Neighbourhood Plans

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Discussion on Neighbourhood Plans Continues

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The Parish Council has moved closer to making a decision to produce a Neighbourhood Plan after hearing a presentation on the subject at the recent Parish Council meeting.
John Heselwood from Cheshire Community Action outlined both the advantages and problems involved in such an undertaking. Cheshire Community Action is an independent charitable company whose officers are involved in assisting 22 local parishes and towns in Cheshire create their plans.

The opportunity for local areas to create formal Neighbourhood Plans was introduced by the Localities Act of 2011 and was seen as a way of giving some planning power to local communities. If approved, such plans have to be taken into account by the planning authority when planning decisions are made. Communities can express their precise views about the location and type of development they wish to see in their area and such a process can bring people together to define their future. However a Neighbourhood Plan is NOT about preventing any development. Nationally about 1,200 communities are going through the process, 75 have got to a 'draft plan' stage and 8/10 have had their plans formally recognised.

Tattenhall was one of the first in Cheshire to get to this stage though the plans was challenged in the High Court by developers.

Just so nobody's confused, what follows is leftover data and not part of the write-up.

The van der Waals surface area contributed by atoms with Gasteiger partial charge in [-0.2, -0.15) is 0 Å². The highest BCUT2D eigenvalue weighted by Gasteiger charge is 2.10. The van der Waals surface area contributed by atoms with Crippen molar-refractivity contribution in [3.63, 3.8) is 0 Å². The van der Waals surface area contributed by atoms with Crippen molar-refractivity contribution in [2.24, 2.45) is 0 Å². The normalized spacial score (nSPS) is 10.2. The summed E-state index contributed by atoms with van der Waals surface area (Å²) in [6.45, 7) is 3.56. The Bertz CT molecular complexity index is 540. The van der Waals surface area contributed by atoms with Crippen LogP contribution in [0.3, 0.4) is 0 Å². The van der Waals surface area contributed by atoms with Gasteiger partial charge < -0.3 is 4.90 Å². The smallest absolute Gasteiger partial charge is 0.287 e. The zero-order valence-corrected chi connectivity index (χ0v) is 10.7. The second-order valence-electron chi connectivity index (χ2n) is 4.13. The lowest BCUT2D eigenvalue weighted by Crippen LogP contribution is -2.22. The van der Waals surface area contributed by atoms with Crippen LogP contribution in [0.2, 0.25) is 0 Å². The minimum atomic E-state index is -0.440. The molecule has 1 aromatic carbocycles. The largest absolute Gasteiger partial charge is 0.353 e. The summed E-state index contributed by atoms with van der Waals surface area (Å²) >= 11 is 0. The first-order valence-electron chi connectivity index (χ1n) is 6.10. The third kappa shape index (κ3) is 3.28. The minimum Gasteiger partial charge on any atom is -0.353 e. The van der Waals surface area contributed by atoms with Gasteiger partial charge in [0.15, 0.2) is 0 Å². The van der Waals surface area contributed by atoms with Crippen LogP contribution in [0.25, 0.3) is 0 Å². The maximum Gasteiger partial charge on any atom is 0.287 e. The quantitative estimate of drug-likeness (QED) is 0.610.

Producing a Neighbourhood plan is a serious undertaking, with the need to obtain, assess and present evidence for the proposals across a wide range of topics. Government grants of around £7,000 are available and the work can take 18/24 months. Formal consultations are part of the process, as is a public, independent examination by a planning professional. If approved at this stage, a referendum is held and a 50% +1 majority of those voting is needed for it to be approved — or 'made' to use the actual technical term! From that time it becomes part of the planning framework and decisions about development must be take a Neighbourhood Plan into account.
The Parish is also then able to claim more of a government grant called a Community Infrastructure Levy for any development that takes place.

All work on the plan's production is carried out by volunteers though there is now a growing body of information and advice available. A Parish Council must be the leading organisation but in reality plans are produced by a Steering Group of local individuals. No specific skills are needed, though the addition of people with skills in I.T. statistics, planning or environmental issues can be very useful. The plan must 'broadly conform' to the larger scale Local Plan produced by the Planning Authority and as yet, the usefulness of a Neighbourhood Plan in shaping planning decisions has not been tested.

The Parish Council is looking to talk to interested individuals who either live or work in Tarvin Parish and who would be keen to get involved. If sufficient support can be drawn together and a strong enough commitment made, then a Neighbourhood Plan could commence early next year.
Please contact the Parish Clerk (01829 741075 or by e-mail Miketarvinparish@aol.com) or talk to any Councillor for more details or to express an interest in getting involved.